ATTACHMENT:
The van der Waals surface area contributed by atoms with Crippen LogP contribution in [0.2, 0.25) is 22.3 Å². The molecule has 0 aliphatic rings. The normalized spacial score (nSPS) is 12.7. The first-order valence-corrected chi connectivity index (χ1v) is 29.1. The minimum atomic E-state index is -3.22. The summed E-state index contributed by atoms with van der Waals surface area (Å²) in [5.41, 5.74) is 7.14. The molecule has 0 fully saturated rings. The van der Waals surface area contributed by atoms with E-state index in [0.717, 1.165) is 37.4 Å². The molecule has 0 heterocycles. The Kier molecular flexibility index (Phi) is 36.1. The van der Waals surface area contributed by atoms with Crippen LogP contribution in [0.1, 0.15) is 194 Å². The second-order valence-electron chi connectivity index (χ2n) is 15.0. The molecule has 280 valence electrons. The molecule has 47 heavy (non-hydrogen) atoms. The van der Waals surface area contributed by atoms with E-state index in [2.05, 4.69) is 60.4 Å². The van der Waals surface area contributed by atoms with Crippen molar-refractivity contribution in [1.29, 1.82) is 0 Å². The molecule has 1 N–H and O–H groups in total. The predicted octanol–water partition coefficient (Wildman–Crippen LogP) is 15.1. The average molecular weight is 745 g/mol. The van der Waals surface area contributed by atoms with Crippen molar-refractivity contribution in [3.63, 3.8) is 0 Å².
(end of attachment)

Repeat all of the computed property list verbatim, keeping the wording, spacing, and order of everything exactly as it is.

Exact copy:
The van der Waals surface area contributed by atoms with Crippen LogP contribution in [0.2, 0.25) is 22.3 Å². The molecule has 0 aliphatic rings. The normalized spacial score (nSPS) is 12.7. The first-order valence-corrected chi connectivity index (χ1v) is 29.1. The minimum atomic E-state index is -3.22. The summed E-state index contributed by atoms with van der Waals surface area (Å²) in [5.41, 5.74) is 7.14. The molecule has 0 fully saturated rings. The van der Waals surface area contributed by atoms with E-state index in [0.717, 1.165) is 37.4 Å². The molecule has 0 heterocycles. The Kier molecular flexibility index (Phi) is 36.1. The van der Waals surface area contributed by atoms with Crippen LogP contribution in [0.1, 0.15) is 194 Å². The second-order valence-electron chi connectivity index (χ2n) is 15.0. The molecule has 280 valence electrons. The molecule has 47 heavy (non-hydrogen) atoms. The van der Waals surface area contributed by atoms with E-state index in [2.05, 4.69) is 60.4 Å². The van der Waals surface area contributed by atoms with Crippen molar-refractivity contribution in [1.29, 1.82) is 0 Å². The molecule has 1 N–H and O–H groups in total. The predicted octanol–water partition coefficient (Wildman–Crippen LogP) is 15.1. The average molecular weight is 745 g/mol. The van der Waals surface area contributed by atoms with Crippen molar-refractivity contribution in [3.63, 3.8) is 0 Å².